• Data Collection – Gathering data for the purpose of R&D experimentation.
  • Quality Control – Ensuring the conditions under which the R&D activities are conducted meet specific standards.
  • Pilot Studies – Preliminary studies conducted to decide the feasibility of the main R&D project.
  • Literature Reviews – Conducting research to understand the existing state of knowledge in the area of the R&D.
  • Software Development – Customising software to facilitate the main R&D activities.
  • Maintenance of R&D Equipment –Ensuring the equipment used for R&D is in optimal condition.


What Are Some Specific Examples of Supporting Activities

It’s important to recognise that supporting activities can differ significantly from one industry to another.

Here are the some supporting activities commonly encountered in some main industries

Technology and Software

  1. Code Review – Ensuring that code quality meets industry standards.
  2. Usability Testing – Collecting user feedback to improve the product.
  3. Data Analytics – Analysing user data to inform R&D directions.
  4. Infrastructure Scaling – Upgrading system infrastructure to support R&D.
  5. Documentation – Writing technical documentation to support development and training.

Pharmaceuticals and Biotechnology

  1. Literature Review – Researching existing studies related to drug development.
  2. Quality Control – Ensuring that laboratory conditions meet regulatory standards.
  3. Sample Preparation – Preparing biological samples for experimentation.
  4. Data Analysis – Processing and interpreting experiment results.
  5. Regulatory Compliance – Monitoring and documenting compliance with health and safety standards.

Manufacturing and Engineering

  1. Prototyping – Creating initial models for testing.
  2. Material Testing – Assessing the quality and suitability of materials.
  3. Equipment Calibration – Ensuring equipment accuracy for experiments.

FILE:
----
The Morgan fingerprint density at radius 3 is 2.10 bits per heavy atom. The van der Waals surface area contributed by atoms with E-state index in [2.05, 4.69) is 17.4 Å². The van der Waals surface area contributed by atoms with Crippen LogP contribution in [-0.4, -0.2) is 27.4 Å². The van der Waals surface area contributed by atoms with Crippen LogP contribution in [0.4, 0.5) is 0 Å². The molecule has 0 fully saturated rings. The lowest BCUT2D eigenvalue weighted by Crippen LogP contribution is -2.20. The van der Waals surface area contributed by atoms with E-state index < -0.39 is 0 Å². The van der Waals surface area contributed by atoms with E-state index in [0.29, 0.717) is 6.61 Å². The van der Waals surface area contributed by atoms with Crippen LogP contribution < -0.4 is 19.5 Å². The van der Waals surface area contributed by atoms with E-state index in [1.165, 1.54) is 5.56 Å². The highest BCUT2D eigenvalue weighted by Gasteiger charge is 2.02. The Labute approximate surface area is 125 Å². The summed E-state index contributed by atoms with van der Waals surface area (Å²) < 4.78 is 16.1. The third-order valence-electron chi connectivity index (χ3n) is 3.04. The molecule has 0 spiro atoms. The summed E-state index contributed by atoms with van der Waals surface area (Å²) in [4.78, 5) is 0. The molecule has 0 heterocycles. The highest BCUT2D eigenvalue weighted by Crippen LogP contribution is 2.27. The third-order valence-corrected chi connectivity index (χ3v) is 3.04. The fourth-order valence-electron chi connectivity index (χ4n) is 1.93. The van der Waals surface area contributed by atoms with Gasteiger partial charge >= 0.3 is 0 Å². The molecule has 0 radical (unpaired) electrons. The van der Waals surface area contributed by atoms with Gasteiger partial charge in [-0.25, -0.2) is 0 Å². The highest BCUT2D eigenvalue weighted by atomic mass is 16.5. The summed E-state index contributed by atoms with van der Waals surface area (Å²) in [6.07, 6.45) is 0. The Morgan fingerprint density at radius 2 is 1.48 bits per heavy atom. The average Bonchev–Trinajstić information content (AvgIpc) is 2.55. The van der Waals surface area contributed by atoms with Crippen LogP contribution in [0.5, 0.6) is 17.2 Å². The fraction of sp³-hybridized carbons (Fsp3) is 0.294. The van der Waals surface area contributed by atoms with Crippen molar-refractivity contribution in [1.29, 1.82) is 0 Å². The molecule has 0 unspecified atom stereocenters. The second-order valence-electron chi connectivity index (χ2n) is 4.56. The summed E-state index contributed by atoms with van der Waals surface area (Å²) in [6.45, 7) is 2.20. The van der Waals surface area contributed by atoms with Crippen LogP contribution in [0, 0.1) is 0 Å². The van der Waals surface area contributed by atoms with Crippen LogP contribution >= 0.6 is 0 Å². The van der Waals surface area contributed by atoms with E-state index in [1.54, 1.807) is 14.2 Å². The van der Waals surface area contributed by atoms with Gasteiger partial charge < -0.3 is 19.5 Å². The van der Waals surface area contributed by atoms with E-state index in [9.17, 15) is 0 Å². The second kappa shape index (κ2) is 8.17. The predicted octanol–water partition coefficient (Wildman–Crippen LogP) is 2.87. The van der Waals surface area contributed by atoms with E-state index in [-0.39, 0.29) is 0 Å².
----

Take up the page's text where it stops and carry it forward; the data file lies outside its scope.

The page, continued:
4. Supply Chain Management – Procuring materials needed for R&D.
  5. Quality Assurance – Checking product quality during the R&D phase.

Renewable Energy

  1. Site Surveys – Evaluating potential sites for energy production.
  2. Environmental Impact Studies – Assessing the environmental impact of energy technologies.
  3. Simulation – Computer modelling of energy systems.
  4. Grid Integration Studies – Researching how to integrate renewable sources into existing power grids.
  5. Policy Research – Understanding regulations affecting renewable energy technologies.

Food and Beverage

  1. Nutritional Analysis – Assessing the nutritional content of new food products.
  2. Taste Testing – Gathering consumer feedback on new recipes.
  3. Shelf-life Studies – Testing how long the product retains its quality.
  4. Packaging Research – Developing and testing new packaging solutions.
  5. Market Research – Identifying consumer needs and preferences for new food products.


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What Would NOT Be an Eligible Supporting Activity?

Understanding what doesn’t qualify as a supporting activity is just as important as knowing what does. Failure to identify non-eligible activities can lead to compliance issues and may jeopardise your R&D tax incentive claim. Here are some general guidelines on what would typically not be considered an eligible supporting activity: